“Bite-Size Bits of Local, National, and Global History”
“Bite-Size Bits of Local, National, and Global History”
St. Mary's City in St. Mary's County, Maryland — The American Northeast (Mid-Atlantic)

How Old Is This Barn?

How Old Is This Barn? Marker image. Click for full size.
Photographed By Devry Becker Jones (CC0), August 30, 2019
1. How Old Is This Barn? Marker
Inscription.  There are three basic ways to date old buildings. First, documents can tell us when a structure was built or modified. Second, physical evidence, such as the way it was constructed, the materials used, and its shape and decoration, give valuable clues. For example, the original siding on this building was held in place with handmade wrought nails, suggesting a date before ca. 1820. Finally, scientific analysis of the tree growth rings in the wood used in a structure can tell us the year the trees were cut down. Tree-ring dating of this barn indicates that the original portion was built in the year 1785. It is one of the oldest wooden barns still standing in the state of Maryland.

The central section of this structure is the oldest part dating from 1785. Originally, it had sheds on each side that protected the core building. These sheds were replaced several times and served a range of functions over the course of the barn's history. The current sheds are similar to the originals but were built in 2008.

Clues From The Rings
Living trees lay down annual rings showing each year's growth. Variations in the weather
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— wet, dry, hot, cool — create differences in the amount of annual growth. A science called dendrochronology studies the unique sequences of these rings to learn when a structure was was built. The sequence of narrow and wide growth rings from each year stretching back over centuries must first be established for a region. Scientists do this by removing small cores of wood from living trees and old buildings and then carefully matching up the rings.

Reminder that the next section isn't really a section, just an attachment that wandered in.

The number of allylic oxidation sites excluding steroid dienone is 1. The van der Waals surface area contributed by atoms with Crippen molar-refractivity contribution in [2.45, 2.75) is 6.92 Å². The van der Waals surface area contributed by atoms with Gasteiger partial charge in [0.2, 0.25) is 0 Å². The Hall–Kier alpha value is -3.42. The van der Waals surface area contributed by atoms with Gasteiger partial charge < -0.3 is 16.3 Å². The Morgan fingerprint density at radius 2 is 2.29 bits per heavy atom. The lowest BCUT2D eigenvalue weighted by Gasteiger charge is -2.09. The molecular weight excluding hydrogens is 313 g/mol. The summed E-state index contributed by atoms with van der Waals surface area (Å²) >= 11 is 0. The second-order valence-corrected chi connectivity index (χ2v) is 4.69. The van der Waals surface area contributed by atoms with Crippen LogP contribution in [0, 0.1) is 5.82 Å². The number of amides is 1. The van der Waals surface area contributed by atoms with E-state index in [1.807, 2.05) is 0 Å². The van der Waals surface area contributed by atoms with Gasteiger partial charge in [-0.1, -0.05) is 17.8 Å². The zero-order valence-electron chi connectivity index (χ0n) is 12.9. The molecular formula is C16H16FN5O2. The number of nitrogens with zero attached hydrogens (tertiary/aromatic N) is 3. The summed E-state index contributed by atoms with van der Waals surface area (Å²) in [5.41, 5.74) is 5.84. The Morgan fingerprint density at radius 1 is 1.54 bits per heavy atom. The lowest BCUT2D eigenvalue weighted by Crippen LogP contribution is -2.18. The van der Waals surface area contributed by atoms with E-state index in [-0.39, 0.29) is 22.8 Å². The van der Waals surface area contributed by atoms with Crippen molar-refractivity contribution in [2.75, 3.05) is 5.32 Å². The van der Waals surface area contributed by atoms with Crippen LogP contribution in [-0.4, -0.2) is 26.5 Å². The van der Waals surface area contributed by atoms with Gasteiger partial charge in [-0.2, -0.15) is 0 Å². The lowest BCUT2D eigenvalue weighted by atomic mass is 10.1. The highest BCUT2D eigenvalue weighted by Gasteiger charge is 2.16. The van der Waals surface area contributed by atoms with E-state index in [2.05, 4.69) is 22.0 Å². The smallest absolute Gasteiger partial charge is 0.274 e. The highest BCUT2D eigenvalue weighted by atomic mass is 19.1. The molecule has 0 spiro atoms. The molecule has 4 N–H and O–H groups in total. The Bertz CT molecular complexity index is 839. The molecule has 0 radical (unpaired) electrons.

In the 1980s, scientists conducted the first major tree-ring dating study in the Chesapeake region. Focusing upon Southern Maryland, they sampled 64 trees and 24 buildings, and created a sequence spanning 410 years from 1570 to 1980. The wooden timbers in this barn tell us it was constructed in A.D. 1785, and the wide floorboards were added in A.D. 1848. Results of this tree-ring study surprised everyone. Many structures believed to be of 17th-century date were actually built in the 18th century. These findings changed our understanding of the architectural history of this region.
Erected by Historic St. Mary's City.
Topics. This historical marker is listed in these topic lists: AgricultureAnthropology & ArchaeologyArchitectureColonial EraEnvironment. A significant historical year for this entry is 1820.
Location. 38° 11.007′ 
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N, 76° 25.785′ W. Marker is in St. Mary's City, Maryland, in St. Mary's County. Marker can be reached from Point Lookout Road (Maryland Route 5) 0.4 miles west of Rosecroft Road, on the left when traveling west. The marker is inside the open-air barn. Touch for map. Marker is at or near this postal address: 16721 Point Lookout Road, Saint Marys City MD 20686, United States of America. Touch for directions.
Other nearby markers. At least 8 other markers are within walking distance of this marker. Tree Growth Rings (here, next to this marker); Constructed With Colonial Ideas (here, next to this marker); Carpenters' Marks (here, next to this marker); To Market! To Market! (here, next to this marker); A Pressing Situation (here, next to this marker); What Happened Here After 1695? (here, next to this marker); What Kind of Barn Was This? (a few steps from this marker); Who Worked Here? (a few steps from this marker). Touch for a list and map of all markers in St. Mary's City.
Credits. This page was last revised on June 8, 2022. It was originally submitted on September 2, 2019, by Devry Becker Jones of Washington, District of Columbia. This page has been viewed 93 times since then and 10 times this year. Photo   1. submitted on September 2, 2019, by Devry Becker Jones of Washington, District of Columbia.

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Jan. 26, 2023